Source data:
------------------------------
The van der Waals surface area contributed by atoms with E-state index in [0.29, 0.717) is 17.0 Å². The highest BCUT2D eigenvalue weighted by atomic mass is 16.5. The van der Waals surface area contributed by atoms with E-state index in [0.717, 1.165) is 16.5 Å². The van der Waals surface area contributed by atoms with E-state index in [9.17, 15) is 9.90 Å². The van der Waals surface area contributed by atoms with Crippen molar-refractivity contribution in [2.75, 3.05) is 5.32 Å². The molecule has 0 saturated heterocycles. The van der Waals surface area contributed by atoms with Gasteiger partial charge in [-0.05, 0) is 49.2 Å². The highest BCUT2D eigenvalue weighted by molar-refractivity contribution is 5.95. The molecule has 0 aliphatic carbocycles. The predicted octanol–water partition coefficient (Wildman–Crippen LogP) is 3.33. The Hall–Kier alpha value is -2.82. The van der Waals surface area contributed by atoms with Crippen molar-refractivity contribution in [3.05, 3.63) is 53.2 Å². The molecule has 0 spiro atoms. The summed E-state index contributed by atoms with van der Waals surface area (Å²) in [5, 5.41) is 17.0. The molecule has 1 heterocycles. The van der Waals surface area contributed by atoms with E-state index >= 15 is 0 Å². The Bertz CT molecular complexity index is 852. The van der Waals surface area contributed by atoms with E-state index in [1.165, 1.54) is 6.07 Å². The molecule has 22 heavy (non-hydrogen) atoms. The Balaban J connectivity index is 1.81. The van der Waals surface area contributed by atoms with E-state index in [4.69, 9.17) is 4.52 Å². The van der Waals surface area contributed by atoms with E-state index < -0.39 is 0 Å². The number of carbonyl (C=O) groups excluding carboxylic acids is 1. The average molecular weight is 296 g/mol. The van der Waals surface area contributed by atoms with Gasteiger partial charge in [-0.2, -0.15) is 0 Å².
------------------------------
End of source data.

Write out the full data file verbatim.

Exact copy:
The van der Waals surface area contributed by atoms with E-state index in [0.29, 0.717) is 17.0 Å². The highest BCUT2D eigenvalue weighted by atomic mass is 16.5. The van der Waals surface area contributed by atoms with E-state index in [0.717, 1.165) is 16.5 Å². The van der Waals surface area contributed by atoms with E-state index in [9.17, 15) is 9.90 Å². The van der Waals surface area contributed by atoms with Crippen molar-refractivity contribution in [2.75, 3.05) is 5.32 Å². The molecule has 0 saturated heterocycles. The van der Waals surface area contributed by atoms with Gasteiger partial charge in [-0.05, 0) is 49.2 Å². The highest BCUT2D eigenvalue weighted by molar-refractivity contribution is 5.95. The molecule has 0 aliphatic carbocycles. The predicted octanol–water partition coefficient (Wildman–Crippen LogP) is 3.33. The Hall–Kier alpha value is -2.82. The van der Waals surface area contributed by atoms with Crippen molar-refractivity contribution in [3.05, 3.63) is 53.2 Å². The molecule has 0 spiro atoms. The summed E-state index contributed by atoms with van der Waals surface area (Å²) in [5, 5.41) is 17.0. The molecule has 1 heterocycles. The van der Waals surface area contributed by atoms with E-state index >= 15 is 0 Å². The Bertz CT molecular complexity index is 852. The van der Waals surface area contributed by atoms with E-state index in [1.165, 1.54) is 6.07 Å². The molecule has 22 heavy (non-hydrogen) atoms. The Balaban J connectivity index is 1.81. The van der Waals surface area contributed by atoms with E-state index in [4.69, 9.17) is 4.52 Å². The van der Waals surface area contributed by atoms with E-state index < -0.39 is 0 Å². The number of carbonyl (C=O) groups excluding carboxylic acids is 1. The average molecular weight is 296 g/mol. The van der Waals surface area contributed by atoms with Gasteiger partial charge in [-0.2, -0.15) is 0 Å².